Cancer survivors build Donegal
A GROUP of women living
with a cancer diagnosis in North East Inishowen have
been describing the uplifting experience they enjoyed
when they became boat builders in the old Donegal
tradition. The women, members of Éist - a support group
for people who have been diagnosed with cancer - started
working on the project on a part-time basis at the
beginning of July and finished six weeks later. Their
teacher was Moville man Dónal MacPolin, currach builder
and author of 'The Donegal Currachs'.
The project originated
during a discussion between Dónal and a friend, who is
also an Éist member, regarding a newspaper article about
cancer groups around the world who found solace rowing
dragon boats. She asked Dónal if he would consider
building a currach with the group members - he agreed,
after some thought.
"At first I was sceptical, because I didn’t see how a
large group of women might build a currach that seats
only two. But, I was also intrigued by the idea of how a
group of women who were dealing with cancer in their
lives might build a currach, of all things," explained
And the novel proposal was also met with peals of
laughter from some of the members.
“It was beyond our
comprehension. I can knit, I can sew but I never thought
I could build something like a currach," said one woman.
But the idea gained ground. Another Éist member added:
“The reason for us building the currach, that became our
focus, was to do something special that would challenge
us, help us grow, learn new skills, move forward,
The currach was built in the Inishowen Maritime Museum
in Greencastle and most of the materials were sourced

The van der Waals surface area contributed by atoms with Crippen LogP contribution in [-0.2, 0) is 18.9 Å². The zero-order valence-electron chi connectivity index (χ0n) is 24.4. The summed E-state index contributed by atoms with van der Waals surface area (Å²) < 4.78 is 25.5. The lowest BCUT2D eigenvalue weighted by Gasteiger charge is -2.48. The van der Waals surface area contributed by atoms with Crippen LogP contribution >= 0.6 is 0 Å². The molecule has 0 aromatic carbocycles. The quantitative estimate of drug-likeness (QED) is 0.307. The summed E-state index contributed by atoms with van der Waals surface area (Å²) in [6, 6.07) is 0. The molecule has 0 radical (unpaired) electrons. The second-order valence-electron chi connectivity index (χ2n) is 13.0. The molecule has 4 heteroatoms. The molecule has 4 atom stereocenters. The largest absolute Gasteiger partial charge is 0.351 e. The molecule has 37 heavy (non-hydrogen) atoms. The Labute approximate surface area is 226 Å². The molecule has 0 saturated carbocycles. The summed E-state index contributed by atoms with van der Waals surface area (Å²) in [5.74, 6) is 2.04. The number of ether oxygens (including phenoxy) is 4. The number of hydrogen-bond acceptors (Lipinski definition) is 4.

locally. The hazel was cut out in the spring from
Aghatubbrid, Gleneely and Trean, Tremone. Everything
else, except the cotton and tar, was sourced from
McDonald's boat-yard in Greencastle or the Co-op in
Everyone who took part said
the experience was a positive and empowering one.
“I found for the time I was there, that it absorbed my
whole attention and I forgot everything else. The
‘crowding-in’ in my head was gone," said another
“The building of the currach became a positive way for
me to express all the negative feelings of hurt, pain,
fear that a cancer diagnosis raises. It helped me ‘come
to terms’ with some of these. It helped me prove to
myself that I can still do – still be – still learn. I
didn’t know I felt like this. Sewing on the laths, I
found that I felt at peace. I want more of that
And the 'students' also left a big impression on their
“Frankly, I was amazed at what people, who had never
done anything like this, had learned and achieved. My
admiration and respect for the group increased as I
worked with them.
"They built a beautiful sea-going
Dunfanaghy currach which
each member had the opportunity to row on the evening of
the launch.” The currach was launched on the Foyle at
Glenburnie Beach near Moville on August 10.
Meanwhile, Dónal and the women extended a big thank you
to all the Maritime Museum staff for the warm welcome,
the use of the facilities and "the great scones, tea and
coffee". They also thanked the Causeway Coast Kayak
Association for generously donating the tar and to
Norris’s, Tremone, for the harvesting of the hazel rods.